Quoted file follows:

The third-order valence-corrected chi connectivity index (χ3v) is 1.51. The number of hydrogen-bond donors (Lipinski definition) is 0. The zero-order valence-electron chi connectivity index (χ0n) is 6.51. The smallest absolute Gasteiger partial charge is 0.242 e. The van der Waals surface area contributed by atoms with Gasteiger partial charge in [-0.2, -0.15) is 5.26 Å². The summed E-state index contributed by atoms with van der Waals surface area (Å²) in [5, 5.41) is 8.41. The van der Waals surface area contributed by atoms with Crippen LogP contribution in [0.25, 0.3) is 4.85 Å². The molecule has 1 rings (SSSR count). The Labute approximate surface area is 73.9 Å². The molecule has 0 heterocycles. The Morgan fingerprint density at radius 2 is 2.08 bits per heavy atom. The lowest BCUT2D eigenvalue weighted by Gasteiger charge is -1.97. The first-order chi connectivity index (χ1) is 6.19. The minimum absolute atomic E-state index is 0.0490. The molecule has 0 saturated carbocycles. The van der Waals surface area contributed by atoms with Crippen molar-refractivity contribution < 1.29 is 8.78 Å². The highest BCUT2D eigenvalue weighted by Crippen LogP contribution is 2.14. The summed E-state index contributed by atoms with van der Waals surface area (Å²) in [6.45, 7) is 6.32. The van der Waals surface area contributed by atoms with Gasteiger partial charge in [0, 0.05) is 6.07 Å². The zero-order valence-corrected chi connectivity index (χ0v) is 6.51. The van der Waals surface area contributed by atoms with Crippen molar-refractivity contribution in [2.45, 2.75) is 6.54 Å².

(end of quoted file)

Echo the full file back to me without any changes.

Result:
The third-order valence-corrected chi connectivity index (χ3v) is 1.51. The number of hydrogen-bond donors (Lipinski definition) is 0. The zero-order valence-electron chi connectivity index (χ0n) is 6.51. The smallest absolute Gasteiger partial charge is 0.242 e. The van der Waals surface area contributed by atoms with Gasteiger partial charge in [-0.2, -0.15) is 5.26 Å². The summed E-state index contributed by atoms with van der Waals surface area (Å²) in [5, 5.41) is 8.41. The van der Waals surface area contributed by atoms with Crippen LogP contribution in [0.25, 0.3) is 4.85 Å². The molecule has 1 rings (SSSR count). The Labute approximate surface area is 73.9 Å². The molecule has 0 heterocycles. The Morgan fingerprint density at radius 2 is 2.08 bits per heavy atom. The lowest BCUT2D eigenvalue weighted by Gasteiger charge is -1.97. The first-order chi connectivity index (χ1) is 6.19. The minimum absolute atomic E-state index is 0.0490. The molecule has 0 saturated carbocycles. The van der Waals surface area contributed by atoms with Crippen molar-refractivity contribution < 1.29 is 8.78 Å². The highest BCUT2D eigenvalue weighted by Crippen LogP contribution is 2.14. The summed E-state index contributed by atoms with van der Waals surface area (Å²) in [6.45, 7) is 6.32. The van der Waals surface area contributed by atoms with Gasteiger partial charge in [0, 0.05) is 6.07 Å². The zero-order valence-corrected chi connectivity index (χ0v) is 6.51. The van der Waals surface area contributed by atoms with Crippen molar-refractivity contribution in [2.45, 2.75) is 6.54 Å².